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Government to ban 'rip-off' credit card surcharges from next year

Government to ban 'rip-off' credit card surcharges from next year
2 min read

Credit card surcharges are to be banned outright from January 2018, the Government has confirmed.


Charging customers extra to pay with a credit card is often used to offset the cost imposed on businesses by their banks.

While many firms take the hit voluntarily, others - including some takeaway restaurants and major airlines - can hike up to an extra 20% charge on to their goods and services.

The new rules will also extend to local councils and government agencies such as the DVLA.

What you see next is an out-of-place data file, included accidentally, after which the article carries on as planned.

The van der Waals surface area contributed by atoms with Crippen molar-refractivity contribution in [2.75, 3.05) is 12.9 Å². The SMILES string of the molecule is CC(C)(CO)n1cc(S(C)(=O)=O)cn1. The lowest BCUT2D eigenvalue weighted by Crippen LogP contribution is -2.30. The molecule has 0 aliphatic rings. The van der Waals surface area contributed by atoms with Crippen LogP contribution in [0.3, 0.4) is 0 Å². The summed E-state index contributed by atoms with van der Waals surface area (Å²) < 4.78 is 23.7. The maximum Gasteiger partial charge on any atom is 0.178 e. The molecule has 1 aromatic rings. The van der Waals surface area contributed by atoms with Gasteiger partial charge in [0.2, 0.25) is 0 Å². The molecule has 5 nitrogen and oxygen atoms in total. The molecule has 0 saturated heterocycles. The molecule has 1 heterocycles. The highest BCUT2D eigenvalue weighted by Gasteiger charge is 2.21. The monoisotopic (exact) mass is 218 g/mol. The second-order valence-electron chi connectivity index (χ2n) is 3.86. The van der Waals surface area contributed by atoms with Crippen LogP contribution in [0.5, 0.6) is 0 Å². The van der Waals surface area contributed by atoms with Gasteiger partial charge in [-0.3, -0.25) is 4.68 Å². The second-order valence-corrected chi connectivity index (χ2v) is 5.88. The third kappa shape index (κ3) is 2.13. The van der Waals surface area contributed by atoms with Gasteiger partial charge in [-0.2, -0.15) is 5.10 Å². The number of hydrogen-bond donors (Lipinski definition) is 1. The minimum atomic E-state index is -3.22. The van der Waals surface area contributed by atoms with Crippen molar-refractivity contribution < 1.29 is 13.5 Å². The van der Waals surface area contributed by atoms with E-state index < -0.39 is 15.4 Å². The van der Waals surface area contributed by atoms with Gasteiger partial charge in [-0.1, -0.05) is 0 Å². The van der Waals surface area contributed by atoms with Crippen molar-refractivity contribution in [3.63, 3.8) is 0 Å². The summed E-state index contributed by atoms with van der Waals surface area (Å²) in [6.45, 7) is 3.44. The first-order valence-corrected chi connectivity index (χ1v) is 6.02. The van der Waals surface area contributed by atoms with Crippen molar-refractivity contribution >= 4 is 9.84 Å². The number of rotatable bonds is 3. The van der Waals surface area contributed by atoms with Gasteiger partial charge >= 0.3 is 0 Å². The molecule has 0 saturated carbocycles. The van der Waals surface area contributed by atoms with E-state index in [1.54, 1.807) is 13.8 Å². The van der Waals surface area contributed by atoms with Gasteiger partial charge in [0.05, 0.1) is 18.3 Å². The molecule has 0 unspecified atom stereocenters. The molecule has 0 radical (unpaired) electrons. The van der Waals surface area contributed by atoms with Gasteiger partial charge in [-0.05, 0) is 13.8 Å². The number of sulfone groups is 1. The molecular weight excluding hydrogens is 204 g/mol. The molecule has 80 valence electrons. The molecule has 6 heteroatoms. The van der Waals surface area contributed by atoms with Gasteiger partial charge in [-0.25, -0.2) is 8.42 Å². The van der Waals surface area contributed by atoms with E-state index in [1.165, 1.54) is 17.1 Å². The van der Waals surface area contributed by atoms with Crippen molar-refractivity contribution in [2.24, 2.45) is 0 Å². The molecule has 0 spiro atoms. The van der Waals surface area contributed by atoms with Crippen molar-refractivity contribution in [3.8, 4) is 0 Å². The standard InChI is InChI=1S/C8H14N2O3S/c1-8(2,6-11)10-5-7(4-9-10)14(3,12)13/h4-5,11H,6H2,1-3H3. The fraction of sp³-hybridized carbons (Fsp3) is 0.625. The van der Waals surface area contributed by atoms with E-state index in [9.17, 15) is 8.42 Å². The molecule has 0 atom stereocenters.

A 2012 ban was imposed on traders charging more than the cost of processing a payment in the UK, while the EU imposed a 0.3% limit on “interchange fees” between banks and businesses in 2015, with the intention of making it easier for traders to bear the cost without hitting consumers.

Treasury figures showed the total value of surcharges for debit & credit cards in 2010 stood at an estimated £473m.

Stephen Barclay, the Economic Secretary to the Treasury, said the “rip-off charges” imposed on customers had “no place in modern Britain”.

“This is about fairness and transparency, and so from next year there will be no more nasty surprises for people at the check-out just for using a card,” he added.

“These small charges can really add up and this change will mean shoppers across the country have that bit of extra cash to spend on the things that matter to them.”

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